Digital Technology Are Being Used To Prevent Deforestation.


Protecting existing forests and ensuring more trees are planted around the world has become one of the key battlegrounds in the fight against climate change.

Stopping deforestation is critical on several levels. For starters, trees act as carbon sinks, absorbing harmful pollutants and purifying the air we breathe.

They are also beneficial to our mental health and the overall biodiversity of the planet.

However, we lost 25 million hectares of forest in 2021 alone, releasing 10 gigatonnes of carbon dioxide into the atmosphere.

“Keeping forests standing is the fastest, cheapest, and most effective way for us to stabilize our climate,” said Nicole Rycroft, founder of the environmental non-profit Canopy.

There are numerous ways to accomplish this, including a recently passed EU law that prohibits the sale of products linked to deforestation on the EU market.

The EU deforestation legislation, according to Rycroft, sends a strong signal that “the window for business-as-usual logging is closed,” and supply chains must adapt accordingly.

The timber industry in the United Kingdom has also recently published a net zero roadmap, which aims to map and measure carbon emissions across the entire supply chain.

However, technology is increasingly being used to protect trees from illegal logging and the growing threat of wildfires.

As the fight against deforestation becomes more digital, satellite monitoring and sensors are now being deployed in many parts of the world.

The German early detection company Dryad, for example, aims to install 120 million solar-powered, early-warning sensors in forests around the world by 2030.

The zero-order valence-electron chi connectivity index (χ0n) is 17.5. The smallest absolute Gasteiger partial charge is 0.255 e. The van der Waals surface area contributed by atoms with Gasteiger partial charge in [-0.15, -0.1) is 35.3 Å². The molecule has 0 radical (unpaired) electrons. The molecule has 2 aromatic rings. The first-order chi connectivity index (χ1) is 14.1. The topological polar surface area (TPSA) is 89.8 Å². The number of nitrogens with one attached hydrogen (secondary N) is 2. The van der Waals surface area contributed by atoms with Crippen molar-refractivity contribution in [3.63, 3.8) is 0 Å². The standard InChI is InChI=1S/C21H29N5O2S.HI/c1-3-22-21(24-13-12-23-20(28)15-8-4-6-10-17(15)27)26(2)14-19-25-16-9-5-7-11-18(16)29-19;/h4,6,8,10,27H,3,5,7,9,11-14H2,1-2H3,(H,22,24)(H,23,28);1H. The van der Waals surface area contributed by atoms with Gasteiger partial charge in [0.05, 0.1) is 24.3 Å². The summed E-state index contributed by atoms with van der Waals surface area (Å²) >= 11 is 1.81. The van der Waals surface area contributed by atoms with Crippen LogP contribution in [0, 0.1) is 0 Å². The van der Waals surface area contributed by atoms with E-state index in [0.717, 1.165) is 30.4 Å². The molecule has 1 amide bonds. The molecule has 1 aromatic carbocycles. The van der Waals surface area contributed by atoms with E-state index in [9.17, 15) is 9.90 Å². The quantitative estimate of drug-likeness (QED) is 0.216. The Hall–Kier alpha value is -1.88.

Carsten Brinkschulte, CEO of Dryad, stated that the company’s primary goal is to prevent man-made wildfires.

His company recently released a new report claiming that wildfires are responsible for up to 20% of global CO2 emissions and that this figure could rise to 30% by the end of the century.

According to Forbes, many people still believe that wildfires are carbon neutral, and that forests will naturally regrow and absorb the carbon lost during a fire.

That could theoretically happen over the course of 100 or 200 years, according to Brinkschulte, but climate change issues must be addressed now, or within the next two decades.

However, Brinkschulte believes that people continue to underestimate the impact of wildfires, particularly on human health due to air pollution and heat.

He also stated that human activity, both intentional and unintentional, is thought to be responsible for 85% of wildfires.

“We want to eliminate human-caused wildfires, but we can only do so if solutions are deployed on a large scale,” he said.

To that end, Dryad is which he claims could save 3.5 million hectares from burning while also significantly reducing carbon emissions.

“All countries must work together to share data and communicate the full impacts of wildfires to ensure the extent of the damage is fully understood,” he added.

The United Kingdom’s iov42 and Singapore’s Double Helix Tracking Technologies are testing a new digital platform to combat deforestation in commodity sourcing and supply chains, including timber.

The new platform employs distributed ledger technology to assist organizations importing into the United Kingdom in meeting the due diligence requirements established by the 2021 Environment.

This legislation seeks to establish clear statutory targets for natural world recovery in four priority areas: air quality, biodiversity, water, and waste.

Similar legislation to that of the United Kingdom will apply to organizations wishing to import into Europe under the EU deforestation law, and to those wishing to import into the United States of America under the proposed US Forest Act.

According to Dominic von Trotha Taylor, CEO and Chairman of iov42, it will provide organizations with the tools they need to meet sustainability goals.